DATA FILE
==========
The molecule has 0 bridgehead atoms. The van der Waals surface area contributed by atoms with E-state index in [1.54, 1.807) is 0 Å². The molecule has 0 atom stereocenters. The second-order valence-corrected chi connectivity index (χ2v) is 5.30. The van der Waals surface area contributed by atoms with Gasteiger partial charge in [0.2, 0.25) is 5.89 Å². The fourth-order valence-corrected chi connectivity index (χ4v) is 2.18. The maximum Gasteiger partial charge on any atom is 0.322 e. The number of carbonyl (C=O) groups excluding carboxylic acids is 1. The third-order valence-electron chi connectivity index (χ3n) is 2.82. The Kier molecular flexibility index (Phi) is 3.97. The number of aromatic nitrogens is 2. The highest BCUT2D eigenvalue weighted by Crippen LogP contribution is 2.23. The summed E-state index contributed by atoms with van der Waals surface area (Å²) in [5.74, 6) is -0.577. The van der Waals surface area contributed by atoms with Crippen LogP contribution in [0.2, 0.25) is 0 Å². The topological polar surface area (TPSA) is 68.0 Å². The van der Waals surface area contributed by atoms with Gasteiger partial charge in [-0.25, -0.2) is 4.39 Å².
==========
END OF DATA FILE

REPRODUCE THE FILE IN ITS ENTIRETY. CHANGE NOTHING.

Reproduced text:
The molecule has 0 bridgehead atoms. The van der Waals surface area contributed by atoms with E-state index in [1.54, 1.807) is 0 Å². The molecule has 0 atom stereocenters. The second-order valence-corrected chi connectivity index (χ2v) is 5.30. The van der Waals surface area contributed by atoms with Gasteiger partial charge in [0.2, 0.25) is 5.89 Å². The fourth-order valence-corrected chi connectivity index (χ4v) is 2.18. The maximum Gasteiger partial charge on any atom is 0.322 e. The number of carbonyl (C=O) groups excluding carboxylic acids is 1. The third-order valence-electron chi connectivity index (χ3n) is 2.82. The Kier molecular flexibility index (Phi) is 3.97. The number of aromatic nitrogens is 2. The highest BCUT2D eigenvalue weighted by Crippen LogP contribution is 2.23. The summed E-state index contributed by atoms with van der Waals surface area (Å²) in [5.74, 6) is -0.577. The van der Waals surface area contributed by atoms with Crippen LogP contribution in [0.2, 0.25) is 0 Å². The topological polar surface area (TPSA) is 68.0 Å². The van der Waals surface area contributed by atoms with Gasteiger partial charge in [-0.25, -0.2) is 4.39 Å².